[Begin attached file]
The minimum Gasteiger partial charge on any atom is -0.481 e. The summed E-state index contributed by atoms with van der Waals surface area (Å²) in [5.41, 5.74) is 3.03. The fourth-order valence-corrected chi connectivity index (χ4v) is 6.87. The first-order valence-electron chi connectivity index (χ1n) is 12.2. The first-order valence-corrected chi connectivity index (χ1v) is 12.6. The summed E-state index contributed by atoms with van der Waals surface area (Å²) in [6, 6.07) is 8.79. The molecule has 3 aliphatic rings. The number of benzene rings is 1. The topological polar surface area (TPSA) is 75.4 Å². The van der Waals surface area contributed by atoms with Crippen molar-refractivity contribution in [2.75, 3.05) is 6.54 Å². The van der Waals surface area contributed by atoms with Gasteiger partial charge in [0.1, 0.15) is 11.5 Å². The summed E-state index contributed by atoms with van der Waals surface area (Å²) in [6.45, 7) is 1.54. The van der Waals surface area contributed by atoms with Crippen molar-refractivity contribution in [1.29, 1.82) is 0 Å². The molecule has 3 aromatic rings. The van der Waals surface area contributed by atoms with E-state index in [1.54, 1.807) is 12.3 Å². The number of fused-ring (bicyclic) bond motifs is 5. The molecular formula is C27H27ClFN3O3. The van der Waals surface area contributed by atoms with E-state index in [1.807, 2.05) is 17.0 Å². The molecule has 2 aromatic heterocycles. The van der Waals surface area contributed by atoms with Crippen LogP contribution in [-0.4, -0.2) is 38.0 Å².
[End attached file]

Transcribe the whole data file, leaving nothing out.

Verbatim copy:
The minimum Gasteiger partial charge on any atom is -0.481 e. The summed E-state index contributed by atoms with van der Waals surface area (Å²) in [5.41, 5.74) is 3.03. The fourth-order valence-corrected chi connectivity index (χ4v) is 6.87. The first-order valence-electron chi connectivity index (χ1n) is 12.2. The first-order valence-corrected chi connectivity index (χ1v) is 12.6. The summed E-state index contributed by atoms with van der Waals surface area (Å²) in [6, 6.07) is 8.79. The molecule has 3 aliphatic rings. The number of benzene rings is 1. The topological polar surface area (TPSA) is 75.4 Å². The van der Waals surface area contributed by atoms with Crippen molar-refractivity contribution in [2.75, 3.05) is 6.54 Å². The van der Waals surface area contributed by atoms with Gasteiger partial charge in [0.1, 0.15) is 11.5 Å². The summed E-state index contributed by atoms with van der Waals surface area (Å²) in [6.45, 7) is 1.54. The van der Waals surface area contributed by atoms with Crippen molar-refractivity contribution in [1.29, 1.82) is 0 Å². The molecule has 3 aromatic rings. The van der Waals surface area contributed by atoms with E-state index in [1.54, 1.807) is 12.3 Å². The number of fused-ring (bicyclic) bond motifs is 5. The molecular formula is C27H27ClFN3O3. The van der Waals surface area contributed by atoms with E-state index in [1.807, 2.05) is 17.0 Å². The molecule has 2 aromatic heterocycles. The van der Waals surface area contributed by atoms with Crippen LogP contribution in [-0.4, -0.2) is 38.0 Å².